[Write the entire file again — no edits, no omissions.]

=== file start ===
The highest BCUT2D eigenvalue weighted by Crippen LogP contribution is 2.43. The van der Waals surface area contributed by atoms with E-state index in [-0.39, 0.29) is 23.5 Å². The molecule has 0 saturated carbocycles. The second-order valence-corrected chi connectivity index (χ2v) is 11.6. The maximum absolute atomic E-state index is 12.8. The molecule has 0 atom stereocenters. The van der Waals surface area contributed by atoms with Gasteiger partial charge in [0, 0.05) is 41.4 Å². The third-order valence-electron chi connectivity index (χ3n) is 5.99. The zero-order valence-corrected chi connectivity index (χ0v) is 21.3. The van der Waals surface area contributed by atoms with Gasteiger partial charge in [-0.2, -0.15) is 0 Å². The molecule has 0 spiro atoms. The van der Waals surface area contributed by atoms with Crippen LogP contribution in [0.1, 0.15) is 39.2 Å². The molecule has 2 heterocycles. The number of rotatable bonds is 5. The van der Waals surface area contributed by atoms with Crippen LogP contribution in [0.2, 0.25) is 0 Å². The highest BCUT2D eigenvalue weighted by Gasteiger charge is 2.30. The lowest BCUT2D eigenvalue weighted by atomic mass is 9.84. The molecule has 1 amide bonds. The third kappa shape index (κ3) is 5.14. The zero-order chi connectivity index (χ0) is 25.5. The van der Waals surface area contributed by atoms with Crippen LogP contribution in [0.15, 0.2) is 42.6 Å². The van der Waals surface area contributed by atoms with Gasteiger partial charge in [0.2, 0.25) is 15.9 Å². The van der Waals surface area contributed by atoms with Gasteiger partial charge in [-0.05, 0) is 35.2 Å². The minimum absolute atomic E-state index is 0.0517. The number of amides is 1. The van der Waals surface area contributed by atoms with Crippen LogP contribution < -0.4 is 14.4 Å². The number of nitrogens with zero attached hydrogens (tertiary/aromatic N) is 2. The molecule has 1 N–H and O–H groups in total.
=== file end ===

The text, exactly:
The highest BCUT2D eigenvalue weighted by Crippen LogP contribution is 2.43. The van der Waals surface area contributed by atoms with E-state index in [-0.39, 0.29) is 23.5 Å². The molecule has 0 saturated carbocycles. The second-order valence-corrected chi connectivity index (χ2v) is 11.6. The maximum absolute atomic E-state index is 12.8. The molecule has 0 atom stereocenters. The van der Waals surface area contributed by atoms with Gasteiger partial charge in [0, 0.05) is 41.4 Å². The third-order valence-electron chi connectivity index (χ3n) is 5.99. The zero-order valence-corrected chi connectivity index (χ0v) is 21.3. The van der Waals surface area contributed by atoms with Gasteiger partial charge in [-0.2, -0.15) is 0 Å². The molecule has 0 spiro atoms. The van der Waals surface area contributed by atoms with Crippen LogP contribution in [0.1, 0.15) is 39.2 Å². The molecule has 2 heterocycles. The number of rotatable bonds is 5. The van der Waals surface area contributed by atoms with Crippen LogP contribution in [0.2, 0.25) is 0 Å². The highest BCUT2D eigenvalue weighted by Gasteiger charge is 2.30. The lowest BCUT2D eigenvalue weighted by atomic mass is 9.84. The molecule has 1 amide bonds. The third kappa shape index (κ3) is 5.14. The zero-order chi connectivity index (χ0) is 25.5. The van der Waals surface area contributed by atoms with Crippen LogP contribution in [0.15, 0.2) is 42.6 Å². The van der Waals surface area contributed by atoms with Gasteiger partial charge in [0.2, 0.25) is 15.9 Å². The van der Waals surface area contributed by atoms with Gasteiger partial charge in [-0.05, 0) is 35.2 Å². The minimum absolute atomic E-state index is 0.0517. The number of amides is 1. The van der Waals surface area contributed by atoms with Crippen LogP contribution < -0.4 is 14.4 Å². The number of nitrogens with zero attached hydrogens (tertiary/aromatic N) is 2. The molecule has 1 N–H and O–H groups in total.